She can run faster than a whippet and can turn 180 degrees like the crack of a stockman's whip on a five cent piece. Fellow dog walkers frequently comment on her speedy skills and she barely stops for any congratulatory pats until after our session is completed: after all, there’s running to do NOW and any cutesy touchy-feely stuff can occur afterwards at any time.
For four years she's been my Personal Trainer. She insists that we get up at 6am about three or four mornings a week, trot to the school oval and do our fifteen laps totalling 6km. Well, what's fifteen laps for me is about sixty for Milly if her additional distances criss-crossing to chase magpies, sniff other furry buddies’ butts, roll in old school sandwiches and making sure she leaves her ~ ahem ~ 'Chum Nuggets' in the middle of the cricket pitch are taken into account.
However (and I hate having to write 'however' in Milly's case), she had been starting to limp for the rest of the day after our runs together.
The limping would stop on the second day, so I just assumed she'd pulled a muscle and it would soon go away. Last week, however, she started slipping on the floor when she tried to stand up in the mornings. The problem now seemed a bit more serious, so we trotted down the street to the vet.
The vet isn't Milly's favourite place and she tends to start shaking as soon as we arrive in the waiting room. Conversely I find the reception area hugely entertaining as it is filled with all sorts of dogs and cats of various shapes, sizes, colours and temperaments. Sounds, smells, floating fur and even wet patches make it a potential location for a future blog article.
Once in the examination room it is increasingly clear that Milly considers her vet appointment about as much fun as a mouthful of sugarless carob. For in spite of the vet’s reassuring voice, head pats and liver treats, Milly’s ears immediately flatten when the thermometer is inserted without so much as a "Do you mind if...." beforehand. And who can blame her - each time she there she gets poked up the bum to get her temperature taken; has her skin scraped until blood appears for skin samples, a long needle jab under the collar for protection against various worms and kennel cough and, this time, her hips and legs manipulated until she cried out in pain.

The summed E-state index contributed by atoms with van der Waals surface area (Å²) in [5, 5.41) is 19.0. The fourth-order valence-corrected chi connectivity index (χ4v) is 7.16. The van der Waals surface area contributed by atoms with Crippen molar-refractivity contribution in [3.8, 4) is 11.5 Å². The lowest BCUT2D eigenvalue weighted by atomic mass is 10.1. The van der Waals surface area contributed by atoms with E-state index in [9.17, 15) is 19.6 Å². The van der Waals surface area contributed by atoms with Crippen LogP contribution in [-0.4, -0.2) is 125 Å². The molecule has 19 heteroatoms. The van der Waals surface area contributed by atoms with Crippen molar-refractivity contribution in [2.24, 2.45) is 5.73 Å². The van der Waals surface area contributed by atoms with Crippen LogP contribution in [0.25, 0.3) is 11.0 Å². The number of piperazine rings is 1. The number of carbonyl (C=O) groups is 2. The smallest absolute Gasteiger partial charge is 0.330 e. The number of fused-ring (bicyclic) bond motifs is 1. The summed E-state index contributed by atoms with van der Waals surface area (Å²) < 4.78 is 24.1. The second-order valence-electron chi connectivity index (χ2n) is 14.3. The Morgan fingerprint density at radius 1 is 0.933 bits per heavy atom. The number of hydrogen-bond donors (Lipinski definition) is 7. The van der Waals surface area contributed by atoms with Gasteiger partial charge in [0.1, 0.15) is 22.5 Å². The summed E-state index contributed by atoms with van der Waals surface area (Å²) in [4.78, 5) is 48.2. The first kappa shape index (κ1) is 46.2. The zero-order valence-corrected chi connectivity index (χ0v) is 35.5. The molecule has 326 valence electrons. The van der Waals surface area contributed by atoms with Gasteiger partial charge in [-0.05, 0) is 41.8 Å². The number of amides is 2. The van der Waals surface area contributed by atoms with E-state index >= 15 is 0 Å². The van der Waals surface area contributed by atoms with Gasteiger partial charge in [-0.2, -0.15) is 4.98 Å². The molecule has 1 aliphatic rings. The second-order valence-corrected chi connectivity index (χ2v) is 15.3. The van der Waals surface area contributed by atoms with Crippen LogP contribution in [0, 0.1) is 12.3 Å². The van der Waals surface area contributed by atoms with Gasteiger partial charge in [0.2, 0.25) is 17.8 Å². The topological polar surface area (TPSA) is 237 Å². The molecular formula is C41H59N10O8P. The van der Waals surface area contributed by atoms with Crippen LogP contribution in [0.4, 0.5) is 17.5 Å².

$500 later, she was knocked out for x-rays and taken home with dilated triangles for eyes and a tendency to tip over sideways like a cow in rigor mortis. She was too stoned to do anything more than whimper occasionally, clearly puzzled as to why the room was spinning like a frisbee and we humans were appearing in triplicate.
It was bad news for a four year old in the prime of her running career. Milly has acute arthritis and was no longer allowed to go running. Ever again. In fact, we were informed that she must have two weeks of total rest, which means no walks, no time off the lead in the park or any form of happy laps around the garden when Love Chunks gets home after work.
It also means losing three kilograms of weight to ease the strain on her back knees. Here she is standing by the fridge, hoping that I'll open it again and say, "Oh sorry mate, that tiny handful of 'diet crunchies' I gave you was merely the appetizer. Let me open the magic white door again and give you the bone, bacon rinds, doggy moosh in oily juices and leftovers you so richly require and deserve." No such luck: not only is she bored and puzzled, but she's also hungry; her two favourite activities now being denied her.
On the first day without her, she managed to slip under the side gate and I could hear the ‘clicka clicka clicka’ of her nails on the footpath. I turned around to see her exuberant face, telling me, “It’s OK Kath, everything’s all right. I’ve got the situation in hand. I managed to get out and I’m joining you.” I felt like the scummiest person on the earth when I picked her up in my arms, walked back to the house, locked the gate and saw her confused face behind the bars before I jogged out of the garden into the distance.
In two weeks' time she will – depending on the outcome of her next vet appointment - be allowed to go on two five-minute walks on a lead each day, maybe building it up to ten minutes after a few weeks of seeing how her legs hold out.
In the meantime, I run on my own, saying my usual ‘Morning’ greeting to the other oval regulars such as the owners of Sheba the German Shepherd, Hoover the kelpie, Ben the sheepdog, Rowley the terrier and Izzy the spaniel, calling out, “Not any more, she’s got arthritis” when they invariably call out, “So where’s Milly today?”
I feel glad when the salty sweat trickles into my eyes because it blends in to disguise my tears. It’s just not the same running on my own and not be able to hear the joyful jingling of Milly’s tags as she hoons along beside me.